“Familiar.” That was the word Francisca Alegria, the Chilean writer-director of The Cow Who Sang a Song Into the Future, used when describing to me her initial impressions of Minnesota. The drive from MSP International Airport into Minneapolis, where her feature debut screened at the 41st edition of the International Film Festival, reminded her of the geographic transitions between rural and urban areas within her home country. I partially understood what she meant; returning to the MSP Film Society’s first in-person festival after two years of a global pandemic which shuttered businesses and precipitated social unrest, I was relieved to find some semblance of familiarity in the faces and places that came flooding back, even as they visibly differed from when I last saw them. Yet change is not inherently something to be feared, and the promise heralded by a new chapter for the Film Society yielded a curious blend of nostalgic comfort and cautious optimism for the future of the filmmaking community here in the Twin Cities.

The comingling of past and future was a prevalent feature of the festival’s diamond anniversary held in the newly renovated St. Anthony Main, rechristened “The Main” and now completely run by the Film Society. On a local level, a revived interest in Film in the Cities (or FITC) highlights the irrepressible creativity within the metro area. Daniel Bergin and Miranda Harincar’s documentary pays affectionate tribute to the revered filmmaking collective which housed workshops and initiatives for young filmmakers, its most beguiling passages comprising of the films produced under the umbrella of the nonprofit organization. The roots in midcentury avant-garde filmmaking evident in the works produced by FITC reinforce the union between formal experimentation and unfettered creativity, which contemporaneously acts as a ballast against an increasingly homogenized output of mass media defined by a deluge of big-budget IP.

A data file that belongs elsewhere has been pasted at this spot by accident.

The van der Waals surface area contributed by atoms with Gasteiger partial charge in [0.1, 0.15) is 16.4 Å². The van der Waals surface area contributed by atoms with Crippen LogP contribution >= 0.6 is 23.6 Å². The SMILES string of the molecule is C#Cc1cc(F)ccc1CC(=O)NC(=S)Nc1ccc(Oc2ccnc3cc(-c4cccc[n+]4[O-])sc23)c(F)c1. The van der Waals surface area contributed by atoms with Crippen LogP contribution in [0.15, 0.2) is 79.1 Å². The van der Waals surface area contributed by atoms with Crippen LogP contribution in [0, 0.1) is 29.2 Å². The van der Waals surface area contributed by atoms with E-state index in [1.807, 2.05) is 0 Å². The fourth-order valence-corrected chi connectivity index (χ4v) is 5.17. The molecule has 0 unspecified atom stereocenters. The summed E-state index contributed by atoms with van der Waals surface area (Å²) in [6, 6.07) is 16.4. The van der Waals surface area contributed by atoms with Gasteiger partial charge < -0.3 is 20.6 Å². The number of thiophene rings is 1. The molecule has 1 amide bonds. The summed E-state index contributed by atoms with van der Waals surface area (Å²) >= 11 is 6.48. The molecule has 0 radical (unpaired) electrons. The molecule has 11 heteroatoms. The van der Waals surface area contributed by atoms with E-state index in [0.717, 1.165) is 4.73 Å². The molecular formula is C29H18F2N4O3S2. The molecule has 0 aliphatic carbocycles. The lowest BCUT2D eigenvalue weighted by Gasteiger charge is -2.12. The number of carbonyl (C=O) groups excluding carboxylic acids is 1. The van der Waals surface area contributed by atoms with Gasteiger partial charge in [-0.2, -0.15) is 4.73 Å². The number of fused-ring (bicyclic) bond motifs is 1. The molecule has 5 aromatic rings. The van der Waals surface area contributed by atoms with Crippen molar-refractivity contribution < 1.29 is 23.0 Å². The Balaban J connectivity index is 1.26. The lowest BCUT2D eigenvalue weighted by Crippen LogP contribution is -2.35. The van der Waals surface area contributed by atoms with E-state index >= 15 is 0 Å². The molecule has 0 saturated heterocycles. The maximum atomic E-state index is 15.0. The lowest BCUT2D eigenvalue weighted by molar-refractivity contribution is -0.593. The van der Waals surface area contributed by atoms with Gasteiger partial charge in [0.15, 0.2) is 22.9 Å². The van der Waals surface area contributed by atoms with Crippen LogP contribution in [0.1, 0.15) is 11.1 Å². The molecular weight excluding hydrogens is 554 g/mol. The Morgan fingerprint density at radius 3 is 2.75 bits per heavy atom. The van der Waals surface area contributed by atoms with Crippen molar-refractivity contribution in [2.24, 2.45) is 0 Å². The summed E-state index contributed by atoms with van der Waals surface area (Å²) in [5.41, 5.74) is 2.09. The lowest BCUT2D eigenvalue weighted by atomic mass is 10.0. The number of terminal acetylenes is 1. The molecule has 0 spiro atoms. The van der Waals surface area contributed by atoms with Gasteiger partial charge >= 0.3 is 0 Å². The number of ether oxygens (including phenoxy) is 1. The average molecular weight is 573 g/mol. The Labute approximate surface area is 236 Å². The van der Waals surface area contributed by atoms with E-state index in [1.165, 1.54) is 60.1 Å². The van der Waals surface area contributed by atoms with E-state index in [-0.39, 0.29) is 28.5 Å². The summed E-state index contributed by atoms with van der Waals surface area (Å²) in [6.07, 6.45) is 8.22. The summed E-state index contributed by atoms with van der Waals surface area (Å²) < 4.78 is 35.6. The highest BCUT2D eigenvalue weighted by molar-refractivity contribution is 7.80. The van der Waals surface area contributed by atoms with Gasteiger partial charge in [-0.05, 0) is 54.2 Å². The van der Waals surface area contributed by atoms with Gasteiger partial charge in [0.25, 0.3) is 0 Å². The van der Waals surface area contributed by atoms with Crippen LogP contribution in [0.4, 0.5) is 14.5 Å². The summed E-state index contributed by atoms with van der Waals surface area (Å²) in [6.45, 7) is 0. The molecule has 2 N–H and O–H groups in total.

FITC closed its doors in 1993, due both to lack of leadership as well as economic constraints of the arts sector consolidated during the Reagan-Bush I dynasty. Nearly thirty years later, the need for radical artmaking seems even more pressing. Two documentary shorts sought to broach this issue: Sign o’ the Times, a documentary short on the graffiti murals painted on storefronts following George Floyd’s murder directed by regular MN Playlist contributor Tylie Shider, and Art From the Inside, Barbara Wiener’s portrait of prisoners whose vivid paintings emerged outside of the Stillwater Correctional Facility. Both films tiptoe around the question of art’s efficacy in dismantling both systemic racism and putative conceptions of justice, yet their flashes of insight are dimmed by the scope of their directors. Shider’s foregrounding of himself within the frame sometimes distracts from prescient observations about art that serves the function of performative wokeness. Wiener’s sympathetic regard for her subjects extends only as far as her willingness to question the work they produce are symptomatic of an intrinsic grace or of the rehabilitative success the eponymous program yields within the prison-industrial complex.